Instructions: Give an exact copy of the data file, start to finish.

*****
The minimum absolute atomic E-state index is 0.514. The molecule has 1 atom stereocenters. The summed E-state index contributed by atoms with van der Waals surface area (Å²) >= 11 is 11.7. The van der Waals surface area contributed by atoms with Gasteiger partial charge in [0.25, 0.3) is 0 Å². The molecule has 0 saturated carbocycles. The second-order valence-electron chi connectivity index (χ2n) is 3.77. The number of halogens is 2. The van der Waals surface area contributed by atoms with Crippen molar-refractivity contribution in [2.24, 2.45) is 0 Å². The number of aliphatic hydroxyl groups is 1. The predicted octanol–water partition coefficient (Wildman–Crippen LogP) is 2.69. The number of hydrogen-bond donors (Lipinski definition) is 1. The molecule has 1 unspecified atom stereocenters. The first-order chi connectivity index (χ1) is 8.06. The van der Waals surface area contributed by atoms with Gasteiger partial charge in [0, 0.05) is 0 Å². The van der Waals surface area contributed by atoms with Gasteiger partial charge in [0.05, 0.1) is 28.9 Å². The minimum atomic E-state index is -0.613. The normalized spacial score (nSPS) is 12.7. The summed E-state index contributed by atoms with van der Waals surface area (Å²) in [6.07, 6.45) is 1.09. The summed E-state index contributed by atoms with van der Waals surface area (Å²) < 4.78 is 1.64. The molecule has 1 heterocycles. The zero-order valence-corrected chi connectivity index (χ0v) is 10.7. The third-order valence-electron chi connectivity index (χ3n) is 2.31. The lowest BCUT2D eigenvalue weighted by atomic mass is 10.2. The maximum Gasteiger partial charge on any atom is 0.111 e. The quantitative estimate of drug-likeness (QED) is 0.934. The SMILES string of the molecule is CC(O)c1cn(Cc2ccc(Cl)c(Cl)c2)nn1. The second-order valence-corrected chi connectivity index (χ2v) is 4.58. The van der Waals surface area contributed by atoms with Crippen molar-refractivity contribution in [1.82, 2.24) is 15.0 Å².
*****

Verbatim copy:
The minimum absolute atomic E-state index is 0.514. The molecule has 1 atom stereocenters. The summed E-state index contributed by atoms with van der Waals surface area (Å²) >= 11 is 11.7. The van der Waals surface area contributed by atoms with Gasteiger partial charge in [0.25, 0.3) is 0 Å². The molecule has 0 saturated carbocycles. The second-order valence-electron chi connectivity index (χ2n) is 3.77. The number of halogens is 2. The van der Waals surface area contributed by atoms with Crippen molar-refractivity contribution in [2.24, 2.45) is 0 Å². The number of aliphatic hydroxyl groups is 1. The predicted octanol–water partition coefficient (Wildman–Crippen LogP) is 2.69. The number of hydrogen-bond donors (Lipinski definition) is 1. The molecule has 1 unspecified atom stereocenters. The first-order chi connectivity index (χ1) is 8.06. The van der Waals surface area contributed by atoms with Gasteiger partial charge in [0, 0.05) is 0 Å². The van der Waals surface area contributed by atoms with Gasteiger partial charge in [0.05, 0.1) is 28.9 Å². The minimum atomic E-state index is -0.613. The normalized spacial score (nSPS) is 12.7. The summed E-state index contributed by atoms with van der Waals surface area (Å²) in [6.07, 6.45) is 1.09. The summed E-state index contributed by atoms with van der Waals surface area (Å²) < 4.78 is 1.64. The molecule has 1 heterocycles. The zero-order valence-corrected chi connectivity index (χ0v) is 10.7. The third-order valence-electron chi connectivity index (χ3n) is 2.31. The lowest BCUT2D eigenvalue weighted by atomic mass is 10.2. The maximum Gasteiger partial charge on any atom is 0.111 e. The quantitative estimate of drug-likeness (QED) is 0.934. The SMILES string of the molecule is CC(O)c1cn(Cc2ccc(Cl)c(Cl)c2)nn1. The second-order valence-corrected chi connectivity index (χ2v) is 4.58. The van der Waals surface area contributed by atoms with Crippen molar-refractivity contribution in [1.82, 2.24) is 15.0 Å².